How is it all being done

A typical production day – a schedule we are attempting to adhere to!

5:30 – 11am Meeting One

The day starts at sunrise, before 6am. The team led by Gary meets and discusses the focus of the ‘internet’ day, reviews the previous day, responds to mail sent in the previous evening, talks about who we are meeting, checks timings of events and any special happenings. If arranged the day before, the morning session is a meeting in a special location with musicians, it is planned though that this session is also reconnaissance and establishing production (digital photographs, digital video, ‘wild track’ audio etc). The first session also allows some flexibility into the days events ahead and chance meetings with strangers.

11-3pm Out of the Heat!

The middle and hottest parts of the day, 11am to 3pm approx. are as far as possible avoided. Most ‘setup’ meetings are therefore between 3 & 6pm This ‘siesta’ period gives the team a chance to answer mail, review audio and video, visit places of culture (which are usually cool) and most importantly gain energy reserves for the punishing hours ahead.

3-6.30pm Meeting Two

The musical & cultural meetings follow a relatively structured route in this and the morning session. Kathrin to act as initial contact introducing Jan and the team. A small performance by them to us is followed by a short discussion about their life and music led by Jan & Kathrin. After this point Jan (and the team) may play some music with the local performers and Paul and Gary record digital audio and video. Time and situation permitting a special location is chosen for the meeting and a structured video documentary, directed by Paul, is be made for future use. Contracts and release forms, although alien to many musicians of this area are signed. This period also allows Gary to get revealing digital photographs and Kathrin intimate ‘chemical’ images.

6.30-8pm Writing

Although there are many ‘set-ups’ planned for our trip there has been some time for other activity which all play a part in the days focus. The final session from 6pm to 9pm local time involves all the team back at quiet location selecting audio & photographic images, discussing the days themes and storylines, Jan’s story. The ‘kit’ used for this is specified on the technology pages. The first step is creating a structure for the textual content integrating some of our responses to mail sent in and contextualising the audio and images. Using the two Newton 2000 message pads with QWERTY keyboards and the Apple 5300, Paul, Gary, Jan & Kathrin then write the various elements of the days story. The final text is carefully reviewed and sub-edited by the team with the overall direction steered by Jan before inclusion into the html page. At this point we go into several production phases.

7.30-9pm Web Building

Gary plays the key role here in getting the ‘production’ onto the world wide web. He processes, using the Apple 3400, digital images, cropping, reducing their size and colour depth for speedy delivery over the web.
Selected sound clips are indexed by Paul from the DATs and Gary captures and processes the sound into RealAudio format for the web site and IMA (high quality) compressed files for use by World Service.
The three elements are then built into semi-existing template HTML daily page structures and links to existing pages already sitting on the server are also be placed in at this point. The RealAudio files are linked via the BBCs RealMedia server and have special ‘address pages’ built for them.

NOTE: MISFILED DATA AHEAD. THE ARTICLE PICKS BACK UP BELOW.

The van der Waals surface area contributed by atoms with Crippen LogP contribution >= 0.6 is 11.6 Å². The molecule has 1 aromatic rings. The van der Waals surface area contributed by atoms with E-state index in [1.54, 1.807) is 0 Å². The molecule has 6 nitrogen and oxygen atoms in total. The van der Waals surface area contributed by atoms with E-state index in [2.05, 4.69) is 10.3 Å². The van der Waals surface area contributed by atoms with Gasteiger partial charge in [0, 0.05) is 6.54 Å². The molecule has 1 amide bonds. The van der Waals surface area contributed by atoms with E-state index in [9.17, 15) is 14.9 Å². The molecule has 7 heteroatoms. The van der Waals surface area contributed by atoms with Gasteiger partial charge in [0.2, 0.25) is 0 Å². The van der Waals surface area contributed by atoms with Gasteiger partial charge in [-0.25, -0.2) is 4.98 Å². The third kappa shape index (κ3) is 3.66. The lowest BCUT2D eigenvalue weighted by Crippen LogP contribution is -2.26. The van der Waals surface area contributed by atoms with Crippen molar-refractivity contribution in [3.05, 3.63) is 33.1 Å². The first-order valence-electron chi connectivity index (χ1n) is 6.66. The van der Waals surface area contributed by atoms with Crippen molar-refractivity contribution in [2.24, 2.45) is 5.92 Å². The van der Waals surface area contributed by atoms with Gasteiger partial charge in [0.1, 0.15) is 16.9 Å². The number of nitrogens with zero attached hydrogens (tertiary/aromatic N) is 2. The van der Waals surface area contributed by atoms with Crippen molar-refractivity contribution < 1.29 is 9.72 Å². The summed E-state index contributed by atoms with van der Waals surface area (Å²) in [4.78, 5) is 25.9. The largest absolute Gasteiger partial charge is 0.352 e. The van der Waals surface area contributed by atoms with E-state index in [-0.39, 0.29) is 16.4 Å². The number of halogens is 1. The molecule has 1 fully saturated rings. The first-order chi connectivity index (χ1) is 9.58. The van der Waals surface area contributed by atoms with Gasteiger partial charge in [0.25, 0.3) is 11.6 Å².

Direct Email response pages are then constructed and integrated into the site with replies from the team.
The final pages are double checked in the local version of the site.

9-9.30pm Transmission/reception

The critical transmission which then brings into play the teams back at base. The Inmarsat B system needs to be constructed each day at this time. This takes around 10-15 minutes and mainly involves fitting together four satellite dish plates and plugging lots of cables in away from people and buildings. The actual orientation and connection from this unit to the stationery satellite is deceptively easy. (For those interest in tech talk see the pages dealing with the routers we are using to connect the laptops to a remote network). The pages and files are then sent ‘live’ onto the BBC server in UK at around 2 PM UK time. The uplink is around 64 kbits/sec (very fast) and we are connected between 5-6 minutes each day via the Indian Ocean satellite then by landline from a Land Earth Station (LES) to the BBC in London.
Marc Walker, our technical coordinator who works too hard keeping all this afloat, makes sure all files arrive OK & respond by immediate ‘mail/talkback’ to Gary in Central Asia. Files are then resent AND the mail from the previous days are downloaded to Central Asia for response next day.

9.30 – Team in London (3-4pm local time)

The production teams at World Service and the executive producers Danielle & Martin study the story lines, mail & images and suggest any changes in direction via an Email to be sent during the next days transmission. Both teams then check to see if there are any political or musical changes required to the text (it is difficult to remain objective in the heat of the moment!). These changes are relayed to Marc Walker who, in conjunction with Neil Wardrop a designer, make appropriate ‘minor ‘textual changes or image changes to the live site. Danielle and World Service are also continually monitoring mail received and selecting and replying to appropriate people. Specialists are brought in on occasion to answer difficult questions or requests.

10pm – and there’s more

The location team either relax/sleep or get caught up in a late night musical celebration as part of a ‘Toy’ (Wedding Party)! Both options still mean the next day is just around the corner.

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